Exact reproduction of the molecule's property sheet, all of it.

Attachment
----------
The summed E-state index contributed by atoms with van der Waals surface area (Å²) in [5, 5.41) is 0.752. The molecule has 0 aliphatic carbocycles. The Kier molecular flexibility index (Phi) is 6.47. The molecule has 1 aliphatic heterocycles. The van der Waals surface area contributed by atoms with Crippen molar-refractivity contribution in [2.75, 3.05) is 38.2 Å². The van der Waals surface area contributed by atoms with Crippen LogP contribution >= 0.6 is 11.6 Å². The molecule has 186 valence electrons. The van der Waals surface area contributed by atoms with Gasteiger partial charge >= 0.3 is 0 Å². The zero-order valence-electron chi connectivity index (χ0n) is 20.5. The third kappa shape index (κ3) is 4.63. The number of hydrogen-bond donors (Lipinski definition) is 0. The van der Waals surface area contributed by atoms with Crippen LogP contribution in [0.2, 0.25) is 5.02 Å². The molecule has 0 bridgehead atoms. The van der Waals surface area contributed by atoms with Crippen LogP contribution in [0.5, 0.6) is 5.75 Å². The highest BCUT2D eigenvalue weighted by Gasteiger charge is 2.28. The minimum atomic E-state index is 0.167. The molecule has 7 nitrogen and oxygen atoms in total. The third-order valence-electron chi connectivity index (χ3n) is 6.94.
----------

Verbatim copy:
The summed E-state index contributed by atoms with van der Waals surface area (Å²) in [5, 5.41) is 0.752. The molecule has 0 aliphatic carbocycles. The Kier molecular flexibility index (Phi) is 6.47. The molecule has 1 aliphatic heterocycles. The van der Waals surface area contributed by atoms with Crippen molar-refractivity contribution in [2.75, 3.05) is 38.2 Å². The van der Waals surface area contributed by atoms with Crippen LogP contribution >= 0.6 is 11.6 Å². The molecule has 186 valence electrons. The van der Waals surface area contributed by atoms with Gasteiger partial charge >= 0.3 is 0 Å². The zero-order valence-electron chi connectivity index (χ0n) is 20.5. The third kappa shape index (κ3) is 4.63. The number of hydrogen-bond donors (Lipinski definition) is 0. The van der Waals surface area contributed by atoms with Crippen LogP contribution in [0.2, 0.25) is 5.02 Å². The molecule has 0 bridgehead atoms. The van der Waals surface area contributed by atoms with Crippen LogP contribution in [0.5, 0.6) is 5.75 Å². The highest BCUT2D eigenvalue weighted by Gasteiger charge is 2.28. The minimum atomic E-state index is 0.167. The molecule has 7 nitrogen and oxygen atoms in total. The third-order valence-electron chi connectivity index (χ3n) is 6.94.